I’ve noticed that the overwhelming majority of people in the U.S. don’t know very much about classical music. We all take singing in elementary school, but we never study the history of it unless you happen to be a classical music major in college. I find this to be very sad. The majority of people at concerts shouldn’t just be other musicians. I don’t think anyone got into this field to play music for our colleagues; we fell in love with the effect music has on us before any of us were experts and we play to share that effect with as many people as possible.
I’m starting this series to do my small part to remedy this lack of knowledge, to share the rich (and still happening) history of classical music, and give me reason to ramble about music history. Hopefully this will help you to feel comfortable going to that concert you’ve been a little tentative to try, to talk with the snooty music snobs (unfortunately they are real), to get some perspective on the music you hear, and maybe you’ll even decide to explore classical music beyond the orchestra.
So, the first thing you need to know about going to the symphony is the rules. This is very stuffy, but it’s very ingrained, and there are even examples (this) of people who will publicly call you out. I strongly disagree with audience shaming, but it’s the way things stand now. To avoid this, and to make your evening as enjoyable as possible, remember these few things.
1. As you may or may not know, classical music is famous for being uptight and a little stiff. It’s expected that there will be silence from the audience during the pieces. Just be respectful, don’t talk through the pieces, don’t play on your phone (that glowing screen shines like the bat symbol in a dark hall), and please remember to turn the sound off on your phone. Extra noise during the music is very distracting in classical music, maybe more so than in other styles of music, because there are often soft, delicate sections that are easily “ruined” (in the eyes of some) by unplanned sound.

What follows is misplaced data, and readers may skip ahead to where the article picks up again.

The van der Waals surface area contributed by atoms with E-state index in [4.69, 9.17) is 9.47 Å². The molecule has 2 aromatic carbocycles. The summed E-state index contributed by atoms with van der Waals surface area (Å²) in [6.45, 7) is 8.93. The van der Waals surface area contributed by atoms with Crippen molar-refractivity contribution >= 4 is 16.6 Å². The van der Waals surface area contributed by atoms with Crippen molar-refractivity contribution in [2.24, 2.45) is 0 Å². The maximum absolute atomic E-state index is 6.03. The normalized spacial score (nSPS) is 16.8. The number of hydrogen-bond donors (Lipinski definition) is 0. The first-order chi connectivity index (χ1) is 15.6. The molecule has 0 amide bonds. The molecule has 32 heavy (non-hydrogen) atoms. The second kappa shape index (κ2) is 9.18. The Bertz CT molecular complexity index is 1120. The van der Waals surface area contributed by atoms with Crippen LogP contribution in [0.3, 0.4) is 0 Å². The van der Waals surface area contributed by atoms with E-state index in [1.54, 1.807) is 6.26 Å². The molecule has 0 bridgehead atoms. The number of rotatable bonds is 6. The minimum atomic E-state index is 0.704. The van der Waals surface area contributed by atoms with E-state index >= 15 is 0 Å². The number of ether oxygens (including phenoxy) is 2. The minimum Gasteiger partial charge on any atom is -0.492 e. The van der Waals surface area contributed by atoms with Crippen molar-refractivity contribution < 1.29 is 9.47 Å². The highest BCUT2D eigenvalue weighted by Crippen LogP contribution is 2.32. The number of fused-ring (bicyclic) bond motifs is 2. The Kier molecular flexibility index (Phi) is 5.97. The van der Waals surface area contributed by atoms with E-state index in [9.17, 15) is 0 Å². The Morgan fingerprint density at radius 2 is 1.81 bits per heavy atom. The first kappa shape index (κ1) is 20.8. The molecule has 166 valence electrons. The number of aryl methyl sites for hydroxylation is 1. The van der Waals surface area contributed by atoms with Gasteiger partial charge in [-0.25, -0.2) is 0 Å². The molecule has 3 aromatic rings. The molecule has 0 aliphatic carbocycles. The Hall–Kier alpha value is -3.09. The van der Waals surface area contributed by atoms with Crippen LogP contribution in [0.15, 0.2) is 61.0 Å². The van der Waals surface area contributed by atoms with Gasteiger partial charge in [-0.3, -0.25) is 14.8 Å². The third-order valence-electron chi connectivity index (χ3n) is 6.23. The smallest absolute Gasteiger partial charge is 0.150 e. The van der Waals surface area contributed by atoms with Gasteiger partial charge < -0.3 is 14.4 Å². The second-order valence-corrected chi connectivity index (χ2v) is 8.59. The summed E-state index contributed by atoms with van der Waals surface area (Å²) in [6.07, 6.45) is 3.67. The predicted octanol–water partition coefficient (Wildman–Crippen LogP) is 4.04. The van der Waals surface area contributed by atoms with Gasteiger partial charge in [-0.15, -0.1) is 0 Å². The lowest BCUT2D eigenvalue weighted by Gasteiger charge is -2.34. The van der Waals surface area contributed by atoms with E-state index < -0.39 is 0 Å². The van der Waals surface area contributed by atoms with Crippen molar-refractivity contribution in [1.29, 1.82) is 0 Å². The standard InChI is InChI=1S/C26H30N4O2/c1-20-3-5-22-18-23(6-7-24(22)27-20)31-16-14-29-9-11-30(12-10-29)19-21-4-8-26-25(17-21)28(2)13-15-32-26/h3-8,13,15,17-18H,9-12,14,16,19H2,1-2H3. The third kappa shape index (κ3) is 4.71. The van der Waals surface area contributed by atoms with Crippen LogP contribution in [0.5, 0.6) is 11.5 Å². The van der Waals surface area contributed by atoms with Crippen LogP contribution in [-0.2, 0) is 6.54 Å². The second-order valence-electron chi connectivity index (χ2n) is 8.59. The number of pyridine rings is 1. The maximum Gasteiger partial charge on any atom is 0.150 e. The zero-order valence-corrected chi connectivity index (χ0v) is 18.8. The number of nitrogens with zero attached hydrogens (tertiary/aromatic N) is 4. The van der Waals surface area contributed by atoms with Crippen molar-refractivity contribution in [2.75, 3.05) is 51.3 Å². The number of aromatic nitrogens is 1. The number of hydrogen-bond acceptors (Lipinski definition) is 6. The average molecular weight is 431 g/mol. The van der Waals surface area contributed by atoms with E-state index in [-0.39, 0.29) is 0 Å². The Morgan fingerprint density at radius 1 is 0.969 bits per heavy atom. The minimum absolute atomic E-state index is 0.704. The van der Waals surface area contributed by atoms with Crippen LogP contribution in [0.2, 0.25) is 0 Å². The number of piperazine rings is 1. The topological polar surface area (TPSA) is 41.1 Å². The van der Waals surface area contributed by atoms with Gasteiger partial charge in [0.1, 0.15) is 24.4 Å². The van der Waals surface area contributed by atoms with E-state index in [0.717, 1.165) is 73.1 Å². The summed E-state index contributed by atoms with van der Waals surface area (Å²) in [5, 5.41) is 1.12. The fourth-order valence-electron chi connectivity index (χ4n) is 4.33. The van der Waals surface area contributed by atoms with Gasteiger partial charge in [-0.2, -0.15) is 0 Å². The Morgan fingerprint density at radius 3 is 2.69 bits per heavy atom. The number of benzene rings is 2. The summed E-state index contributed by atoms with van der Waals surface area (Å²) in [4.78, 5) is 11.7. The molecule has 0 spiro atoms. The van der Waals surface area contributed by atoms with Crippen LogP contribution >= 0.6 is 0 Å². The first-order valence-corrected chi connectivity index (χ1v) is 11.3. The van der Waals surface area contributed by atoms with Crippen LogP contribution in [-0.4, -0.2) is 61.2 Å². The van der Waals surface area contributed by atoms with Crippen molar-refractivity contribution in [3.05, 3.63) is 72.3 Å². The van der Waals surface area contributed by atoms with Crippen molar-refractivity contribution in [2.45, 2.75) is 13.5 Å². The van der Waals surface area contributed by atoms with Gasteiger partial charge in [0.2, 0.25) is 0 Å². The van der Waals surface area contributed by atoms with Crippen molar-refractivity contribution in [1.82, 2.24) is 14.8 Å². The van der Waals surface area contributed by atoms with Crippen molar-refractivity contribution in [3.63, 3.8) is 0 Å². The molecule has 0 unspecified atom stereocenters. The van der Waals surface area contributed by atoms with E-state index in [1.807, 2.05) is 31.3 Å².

2. Don’t clap during the breaks between movements. Having multiple movements in one piece is something that is entirely foreign to pop music. If there’s a program, it will list the movements so you can keep track. If there isn’t a program and they don’t announce how many movements there are, just wait until everyone else starts clapping, or the musicians look expectantly at the audience.
3. If you’re late, don’t come in until the piece is over. This will not be an issue if you go to a concert with ushers, they’ll usually stop you before you get within 50 feet of the door, but if it’s a small concert, please wait for applause. It’s just distracting, mostly to the musicians, for someone to be looking for a seat and climbing over people while they’re playing.
Now that you know the “rules”, let’s talk about the music. Classical music, or more accurately Western art music, started with the Baroque period in the 1600 and 1700s. Some names you might recognize from this period are Bach, Vivaldi, and Handel. The Classical period lasted from the late 1700s through 1820. If you’ve heard of no one else, you probably have heard of Mozart, who is easily the most well known composer from this period. Romantic music started in 1820ish and lasted into the early 20th century. This is the music that is most played in orchestra concerts, and includes some of the most famous names; Beethoven, Rossini, Schubert, Brahms, Schumann, Mendelssohn, Chopin, Wagner, and Tchaikovsky. Twentieth Century, Modern, and Contemporary music all overlap and describe different things that have happened in the past hundred years. Classical music changed a lot in the past hundred years, often having several different movements and styles developing simultaneously, and having a huge range of sounds and aesthetics. Some names that might be familiar are Stravinsky, Schoenberg, Copland, Elgar, Gershwin, Mahler, Debussy, Bartok, Shostakovich, Phillip Glass, John Cage, and David Lang.
This is just something to get you started, and maybe give you some listening ideas. I particularly recommend the modern/20th century composers. Next week, we’ll start exploring specific topics. Happy listening!